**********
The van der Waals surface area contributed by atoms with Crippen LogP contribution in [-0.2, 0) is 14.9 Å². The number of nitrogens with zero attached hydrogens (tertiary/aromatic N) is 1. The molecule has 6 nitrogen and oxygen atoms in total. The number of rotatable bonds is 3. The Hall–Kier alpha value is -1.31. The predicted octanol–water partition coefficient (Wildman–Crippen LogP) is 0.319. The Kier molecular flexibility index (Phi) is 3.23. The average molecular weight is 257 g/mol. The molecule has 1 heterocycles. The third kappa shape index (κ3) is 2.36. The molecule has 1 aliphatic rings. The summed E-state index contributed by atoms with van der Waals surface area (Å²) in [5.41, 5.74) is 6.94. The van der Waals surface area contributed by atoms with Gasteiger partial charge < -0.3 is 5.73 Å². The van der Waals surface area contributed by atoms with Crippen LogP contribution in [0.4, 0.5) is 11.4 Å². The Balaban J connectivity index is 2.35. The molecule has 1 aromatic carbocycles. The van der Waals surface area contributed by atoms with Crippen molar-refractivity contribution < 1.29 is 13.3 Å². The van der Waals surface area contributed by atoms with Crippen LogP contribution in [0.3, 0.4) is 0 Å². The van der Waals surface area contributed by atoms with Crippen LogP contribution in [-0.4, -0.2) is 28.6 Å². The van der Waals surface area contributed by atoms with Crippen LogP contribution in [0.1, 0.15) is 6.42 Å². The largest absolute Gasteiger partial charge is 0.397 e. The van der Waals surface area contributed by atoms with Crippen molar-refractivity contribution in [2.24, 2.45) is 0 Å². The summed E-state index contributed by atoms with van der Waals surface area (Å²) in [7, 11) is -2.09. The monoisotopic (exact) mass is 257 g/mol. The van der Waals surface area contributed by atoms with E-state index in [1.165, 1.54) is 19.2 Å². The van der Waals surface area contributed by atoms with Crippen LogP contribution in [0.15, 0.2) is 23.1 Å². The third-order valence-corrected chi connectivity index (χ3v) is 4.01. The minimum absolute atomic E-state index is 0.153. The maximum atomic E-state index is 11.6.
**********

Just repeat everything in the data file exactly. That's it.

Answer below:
The van der Waals surface area contributed by atoms with Crippen LogP contribution in [-0.2, 0) is 14.9 Å². The number of nitrogens with zero attached hydrogens (tertiary/aromatic N) is 1. The molecule has 6 nitrogen and oxygen atoms in total. The number of rotatable bonds is 3. The Hall–Kier alpha value is -1.31. The predicted octanol–water partition coefficient (Wildman–Crippen LogP) is 0.319. The Kier molecular flexibility index (Phi) is 3.23. The average molecular weight is 257 g/mol. The molecule has 1 heterocycles. The third kappa shape index (κ3) is 2.36. The molecule has 1 aliphatic rings. The summed E-state index contributed by atoms with van der Waals surface area (Å²) in [5.41, 5.74) is 6.94. The van der Waals surface area contributed by atoms with Gasteiger partial charge < -0.3 is 5.73 Å². The van der Waals surface area contributed by atoms with Crippen LogP contribution in [0.4, 0.5) is 11.4 Å². The Balaban J connectivity index is 2.35. The molecule has 1 aromatic carbocycles. The van der Waals surface area contributed by atoms with Crippen molar-refractivity contribution < 1.29 is 13.3 Å². The van der Waals surface area contributed by atoms with Crippen LogP contribution in [0.3, 0.4) is 0 Å². The van der Waals surface area contributed by atoms with Crippen LogP contribution in [-0.4, -0.2) is 28.6 Å². The van der Waals surface area contributed by atoms with Crippen LogP contribution in [0.1, 0.15) is 6.42 Å². The largest absolute Gasteiger partial charge is 0.397 e. The van der Waals surface area contributed by atoms with Crippen molar-refractivity contribution in [2.24, 2.45) is 0 Å². The summed E-state index contributed by atoms with van der Waals surface area (Å²) in [7, 11) is -2.09. The monoisotopic (exact) mass is 257 g/mol. The van der Waals surface area contributed by atoms with E-state index in [1.165, 1.54) is 19.2 Å². The van der Waals surface area contributed by atoms with Crippen LogP contribution in [0.15, 0.2) is 23.1 Å². The third-order valence-corrected chi connectivity index (χ3v) is 4.01. The minimum absolute atomic E-state index is 0.153. The maximum atomic E-state index is 11.6.